Two New Polls Confirm It’s A Romney/Cain/Perry Race, For Now
The Republican race remains as fluid as it has ever been.
With the next Republican debate just over 24 hours away, two new polls confirm the new state of the race, the fall of Rick Perry, and the rise of Herman Cain. If nothing else, we’re now at the point in the race where you’re likely to start hearing people talk about the end of the Perry campaign. It’s an absurd idea, not only because he’s got $17,000,000 in the bank, but for the reasons I discussed just two weeks ago. Rick Perry is down, but he’s far from out. The question is how, if it all, he turns himself around.
First up, we’ve got a pre-debate poll from co-sponsors The Washington Post and Bloomberg:
Continuing his national surge, Herman Cain came in second place among Republican presidential candidates in a new national poll released Monday.
The Washington Post/Bloomberg survey of Republican-leaning voters showed former Massachusetts Gov. Mitt Romney on top with Cain, the former Godfather’s Pizza CEO, in the No. 2 spot, slightly ahead of Texas Gov. Rick Perry.
Romney received 25% support, followed by Cain with 16%, Perry with 13%, Rep. Ron Paul of Texas with 6% and Rep. Michele Bachmann of Minnesota with 4%. The remaining candidates received lower figures.
The respondents who lean Republican said Romney, at 22%, would do the most to improve the economy. Cain, who has made the economy the central theme of his campaign, received 20% and Perry received 12%. Meanwhile, the questioners said Bachmann would do the most to hurt the economy. She garnered 14% followed by Paul at 11% and Perry at 9%.
That last set of numbers is perhaps the most interesting. Perry came into this race with the most years in government of anyone else on the stage, and when he started out he was pointing to the economy of Texas as an argument in his favor and a contrast to both the current President, and Romney’s own job creation record as Governor of Massachusetts. Despite that, Republican leaning voters think Mitt Romney, who has served only four years as Governor, and a guy who has absolutely no political experience at all would do a better job to improve the economy. Even worse, Romney finishes third behind Ron Paul and Michele Bachmann on the question of which candidate would do the more harm to the economy. Is this a sign that Brand Perry is irreparably damaged? I’m not sure, but it’s certainly not good.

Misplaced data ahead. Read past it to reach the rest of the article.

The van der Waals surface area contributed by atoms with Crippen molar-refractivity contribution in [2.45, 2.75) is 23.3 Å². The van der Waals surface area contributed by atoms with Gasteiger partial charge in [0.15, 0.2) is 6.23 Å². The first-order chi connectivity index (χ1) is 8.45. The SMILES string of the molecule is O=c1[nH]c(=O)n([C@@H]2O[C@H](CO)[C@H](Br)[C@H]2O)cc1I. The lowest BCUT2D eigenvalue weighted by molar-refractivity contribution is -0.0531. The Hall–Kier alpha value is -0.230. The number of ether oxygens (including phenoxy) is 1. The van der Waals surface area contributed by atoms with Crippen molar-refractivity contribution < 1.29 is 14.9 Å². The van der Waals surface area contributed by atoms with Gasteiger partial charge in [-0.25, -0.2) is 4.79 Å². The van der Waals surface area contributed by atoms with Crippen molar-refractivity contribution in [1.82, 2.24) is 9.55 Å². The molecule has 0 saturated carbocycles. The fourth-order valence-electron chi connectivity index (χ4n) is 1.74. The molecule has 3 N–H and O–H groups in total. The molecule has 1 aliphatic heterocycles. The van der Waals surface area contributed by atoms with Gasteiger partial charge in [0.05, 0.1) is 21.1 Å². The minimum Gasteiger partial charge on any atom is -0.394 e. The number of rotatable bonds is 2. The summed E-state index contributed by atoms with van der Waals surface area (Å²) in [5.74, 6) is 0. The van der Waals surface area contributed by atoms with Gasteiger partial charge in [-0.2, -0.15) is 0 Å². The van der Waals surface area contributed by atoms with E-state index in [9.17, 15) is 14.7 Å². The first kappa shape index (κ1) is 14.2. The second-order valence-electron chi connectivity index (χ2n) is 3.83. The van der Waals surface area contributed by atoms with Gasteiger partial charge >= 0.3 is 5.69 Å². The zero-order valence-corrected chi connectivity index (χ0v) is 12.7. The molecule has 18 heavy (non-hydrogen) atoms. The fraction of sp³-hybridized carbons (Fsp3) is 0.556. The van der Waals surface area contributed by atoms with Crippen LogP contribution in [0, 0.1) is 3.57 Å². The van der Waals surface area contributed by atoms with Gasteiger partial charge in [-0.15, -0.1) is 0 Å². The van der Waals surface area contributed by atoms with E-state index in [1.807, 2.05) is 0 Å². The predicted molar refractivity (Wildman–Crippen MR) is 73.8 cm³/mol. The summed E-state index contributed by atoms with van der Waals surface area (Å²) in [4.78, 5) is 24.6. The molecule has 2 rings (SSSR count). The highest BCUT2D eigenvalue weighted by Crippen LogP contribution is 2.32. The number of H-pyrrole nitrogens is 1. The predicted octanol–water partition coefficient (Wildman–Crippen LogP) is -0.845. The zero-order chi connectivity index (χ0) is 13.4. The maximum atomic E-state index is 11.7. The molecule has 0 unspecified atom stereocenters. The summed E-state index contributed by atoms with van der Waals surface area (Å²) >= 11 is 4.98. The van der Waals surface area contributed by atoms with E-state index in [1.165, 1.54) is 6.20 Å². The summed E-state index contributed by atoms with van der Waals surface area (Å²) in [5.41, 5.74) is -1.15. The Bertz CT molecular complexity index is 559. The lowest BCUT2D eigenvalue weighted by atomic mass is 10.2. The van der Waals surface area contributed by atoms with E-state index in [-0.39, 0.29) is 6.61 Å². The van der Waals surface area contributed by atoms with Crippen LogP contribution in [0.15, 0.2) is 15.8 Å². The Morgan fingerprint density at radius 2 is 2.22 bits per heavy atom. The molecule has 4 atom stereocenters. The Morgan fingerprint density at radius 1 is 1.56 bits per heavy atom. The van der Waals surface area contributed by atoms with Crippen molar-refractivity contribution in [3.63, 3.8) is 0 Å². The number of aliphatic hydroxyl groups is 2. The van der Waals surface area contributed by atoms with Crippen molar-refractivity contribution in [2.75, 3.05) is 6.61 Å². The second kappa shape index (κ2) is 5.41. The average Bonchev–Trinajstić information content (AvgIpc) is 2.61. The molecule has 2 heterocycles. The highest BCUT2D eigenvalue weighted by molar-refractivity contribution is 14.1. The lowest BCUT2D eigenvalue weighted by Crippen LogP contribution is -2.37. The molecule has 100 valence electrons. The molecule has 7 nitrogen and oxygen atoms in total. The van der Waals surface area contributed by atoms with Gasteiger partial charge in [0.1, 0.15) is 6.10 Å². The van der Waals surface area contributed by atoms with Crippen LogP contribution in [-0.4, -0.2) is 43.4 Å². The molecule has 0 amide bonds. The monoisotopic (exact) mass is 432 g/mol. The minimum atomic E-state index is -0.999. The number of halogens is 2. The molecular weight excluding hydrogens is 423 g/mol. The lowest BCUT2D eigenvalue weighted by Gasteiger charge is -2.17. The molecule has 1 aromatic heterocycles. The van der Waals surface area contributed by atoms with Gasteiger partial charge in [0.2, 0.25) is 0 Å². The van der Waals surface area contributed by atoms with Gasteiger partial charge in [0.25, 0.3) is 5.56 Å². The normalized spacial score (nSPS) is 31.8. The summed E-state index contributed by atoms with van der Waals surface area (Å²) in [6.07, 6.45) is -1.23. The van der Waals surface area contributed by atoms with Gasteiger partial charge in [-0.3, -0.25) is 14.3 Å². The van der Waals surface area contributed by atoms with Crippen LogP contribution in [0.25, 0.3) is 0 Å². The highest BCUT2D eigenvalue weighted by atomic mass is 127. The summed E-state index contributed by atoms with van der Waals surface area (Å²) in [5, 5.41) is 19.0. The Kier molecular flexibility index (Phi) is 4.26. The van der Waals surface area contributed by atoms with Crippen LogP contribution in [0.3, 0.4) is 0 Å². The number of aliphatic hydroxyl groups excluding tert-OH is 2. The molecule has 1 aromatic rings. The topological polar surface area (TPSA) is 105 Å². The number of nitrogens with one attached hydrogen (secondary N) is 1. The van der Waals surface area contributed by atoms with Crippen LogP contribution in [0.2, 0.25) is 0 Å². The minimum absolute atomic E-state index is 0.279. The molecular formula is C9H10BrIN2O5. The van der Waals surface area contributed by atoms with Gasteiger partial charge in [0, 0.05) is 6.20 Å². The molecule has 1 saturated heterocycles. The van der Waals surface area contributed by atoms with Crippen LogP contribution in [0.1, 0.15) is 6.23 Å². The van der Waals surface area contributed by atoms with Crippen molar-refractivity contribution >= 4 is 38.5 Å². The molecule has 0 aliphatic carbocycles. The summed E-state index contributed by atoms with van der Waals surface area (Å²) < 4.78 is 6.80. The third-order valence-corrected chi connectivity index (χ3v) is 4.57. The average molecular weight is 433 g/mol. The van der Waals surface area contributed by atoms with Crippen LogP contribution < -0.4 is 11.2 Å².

Also out today is a new Gallup poll, which pretty much shows the same thing:
Republicans’ support for Herman Cain has surged to 18%, their support for Rick Perry has sagged to 15%, and their support for Mitt Romney remains relatively stable at 20%. However, Romney’s support is matched by the 20% of Republicans who are unsure which candidate they will back for the Republican nomination in 2012.
Gallup’s Oct. 3-7 update of Republicans’ preferences for their party’s 2012 presidential nominee shows that Romney since mid-September has regained a numerical lead over the rest of the field, mainly because Perry’s support has dropped by half over the same period. At the same time, support for Cain has more than tripled, from 5% to 18%, creating a competitive three-way race for the nomination between Romney, Cain, and Perry — all within five percentage points of each other. Prior to now, Gallup has had Romney out front, Perry out front, or a two-way battle between them.
Also of note in the new results are Ron Paul’s return to single-digit support levels, and the failure of Michele Bachmann, Newt Gingrich, Rick Santorum, and Jon Huntsman to make significant gains.
Here are the numbers:
Today’s Republican lineup is more akin to the history of Democratic primary campaigns than Republican campaigns. And it may be instructive to note that the Democrats’ eventual nominees often ranked second or lower at this stage leading up to the election year. Of course, the media, political climate, and political system are quite different today from decades past, so the opportunity for candidates with lower support to surge into the lead as a result of early primary (or state party convention or caucus) wins may not be as great as it once was.
In the meantime, Gallup is seeing plenty of surging and plunging of candidates as a result of the media exposure they are receiving from the Republican straw polls and debates. Given that, and the still-sizable percentage of Republicans who are undecided, history suggests the race may remain fluid for some time.
That last sentence is perhaps the most important takeaway from all these polls right now. The Real Clear Politics poll average shows us the following:
The average undecided number from all the polls depicted here is roughly 22%. That’s enough to completely change the tenor of the race. Who those undecided voters are, and which candidate they end up backing is what is going to decide the race for the Republican nomination.